Finally, SD is not unknown by our Savior. The prophet Isaiah declared, “He was despised and rejected by men; a man of sorrows, and acquainted with grief; and as one from whom men hide their faces he was despised, and we esteemed him not.” (Isaiah 53:3 ESV). Jesus’s Garden of Gethsemane experience reveals a shade of this: “And he withdrew from them about a stone’s throw, and knelt down and prayed, saying, “Father, if you are willing, remove this cup from me. Nevertheless, not my will, but yours, be done.” And there appeared to him an angel from heaven, strengthening him. And being in an agony he prayed more earnestly; and his sweat became like great drops of blood falling down to the ground.” (Luke 22:41–44 ESV). We also see this in His crucifying cry, “And about the ninth hour Jesus cried out with a loud voice, saying, “Eli, Eli, lema sabachthani?” that is, “My God, my God, why have you forsaken me?” (Matthew 27:46 ESV). While this shout from the cross can be variously interpreted (most likely as a Messianic declaration echoing Psalm 22; for more on that click here), in a basic sense it shows the sorrow and agony experienced by a Savior who took on flesh (and our sin) for our sake.
R.C. Sproul concludes his thoughts on SD with this:
This coexistence of faith and spiritual depression is paralleled in other biblical statements of emotive conditions. We are told that it is perfectly legitimate for believers to suffer grief. Our Lord Himself was a man of sorrows and acquainted with grief. Though grief may reach to the roots of our souls, it must not result in bitterness. Grief is a legitimate emotion, at times even a virtue, but there must be no place in the soul for bitterness. In like manner, we see that it is a good thing to go to the house of mourning, but even in mourning, that low feeling must not give way to hatred. The presence of faith gives no guarantee of the absence of spiritual depression; however, the dark night of the soul always gives way to the brightness of the noonday light of the presence of God.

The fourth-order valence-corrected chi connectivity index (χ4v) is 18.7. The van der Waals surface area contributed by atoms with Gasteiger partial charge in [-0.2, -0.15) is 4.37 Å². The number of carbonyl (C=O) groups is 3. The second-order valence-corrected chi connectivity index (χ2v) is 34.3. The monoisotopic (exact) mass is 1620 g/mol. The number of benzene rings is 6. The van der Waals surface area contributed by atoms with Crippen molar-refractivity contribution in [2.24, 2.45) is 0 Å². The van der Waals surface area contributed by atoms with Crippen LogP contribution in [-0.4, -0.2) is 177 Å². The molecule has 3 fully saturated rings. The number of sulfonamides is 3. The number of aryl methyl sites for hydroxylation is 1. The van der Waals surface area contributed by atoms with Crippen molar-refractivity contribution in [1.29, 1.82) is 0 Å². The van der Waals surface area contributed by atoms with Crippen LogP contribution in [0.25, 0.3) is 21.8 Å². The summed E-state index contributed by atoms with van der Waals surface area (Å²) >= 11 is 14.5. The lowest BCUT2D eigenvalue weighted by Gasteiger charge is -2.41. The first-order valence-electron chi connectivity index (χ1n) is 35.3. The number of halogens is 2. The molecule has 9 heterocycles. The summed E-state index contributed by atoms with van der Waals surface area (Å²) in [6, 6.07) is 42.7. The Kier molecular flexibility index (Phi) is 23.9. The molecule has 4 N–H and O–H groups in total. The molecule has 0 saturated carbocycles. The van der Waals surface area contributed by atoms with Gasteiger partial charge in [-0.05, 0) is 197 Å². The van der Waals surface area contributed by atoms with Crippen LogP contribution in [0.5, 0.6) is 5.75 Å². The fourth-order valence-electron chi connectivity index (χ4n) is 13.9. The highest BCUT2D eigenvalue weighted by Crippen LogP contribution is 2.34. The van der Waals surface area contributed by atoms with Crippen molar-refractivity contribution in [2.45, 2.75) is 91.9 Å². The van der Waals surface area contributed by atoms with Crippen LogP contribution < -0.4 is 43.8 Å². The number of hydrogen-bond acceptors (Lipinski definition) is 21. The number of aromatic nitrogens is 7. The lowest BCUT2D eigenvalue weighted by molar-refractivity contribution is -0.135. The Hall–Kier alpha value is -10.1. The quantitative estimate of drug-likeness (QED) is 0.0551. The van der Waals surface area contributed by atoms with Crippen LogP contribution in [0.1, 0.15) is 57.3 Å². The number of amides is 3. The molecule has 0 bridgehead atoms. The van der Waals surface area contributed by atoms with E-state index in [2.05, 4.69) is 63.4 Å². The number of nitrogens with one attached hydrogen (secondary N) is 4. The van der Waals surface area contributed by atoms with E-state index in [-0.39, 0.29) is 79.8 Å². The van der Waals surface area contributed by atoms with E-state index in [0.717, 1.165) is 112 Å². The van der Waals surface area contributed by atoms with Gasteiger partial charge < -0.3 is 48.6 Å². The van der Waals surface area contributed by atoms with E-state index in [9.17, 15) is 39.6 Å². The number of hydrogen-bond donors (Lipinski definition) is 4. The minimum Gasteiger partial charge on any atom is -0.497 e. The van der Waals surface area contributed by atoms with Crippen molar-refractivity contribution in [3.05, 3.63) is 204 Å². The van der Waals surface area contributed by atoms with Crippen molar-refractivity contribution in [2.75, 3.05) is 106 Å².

Spiritual depression does not deny a believer’s faith; it complements and confirms it. Such a state should not be sought, but when it comes, it should be embraced and captured for the Holy Spirit do His work in and through those sorrows and griefs. Ask God what He wants you to know about Himself in the midst of this dark season. Like David, we can affirm God’s providence even in the thick of our soul’s darkest nights. Here are some thoughts for working through spiritual depression when it comes:
- Journal your thoughts and concerns. Don’t be afraid to be candid in your writing; David wasn’t!
- Confide in a trusted (Christian) friend or pastor. The benefits of friendship in working through SD can not be overstated!
- If possible, work in a time of personal retreat in the Scriptures and prayer. Focus on the Psalms, making the prayers of Scripture your own.
- Don’t forsake community and service, even in the midst of SD. Remain active in church fellowship and service to others.
- Scripture does not promise a release from all earthly despondency, but it does implore believers to “hope in God, for [we] shall again praise him” (Psa 43:5 ESV). We look forward to the day when Christ will “wipe away every tear from [our] eyes, and death shall be no more, neither shall there be mourning, nor crying, nor pain anymore” (Rev. 21:4 ESV).
Looking for additional comfort in the midst of a weak soul? Click here.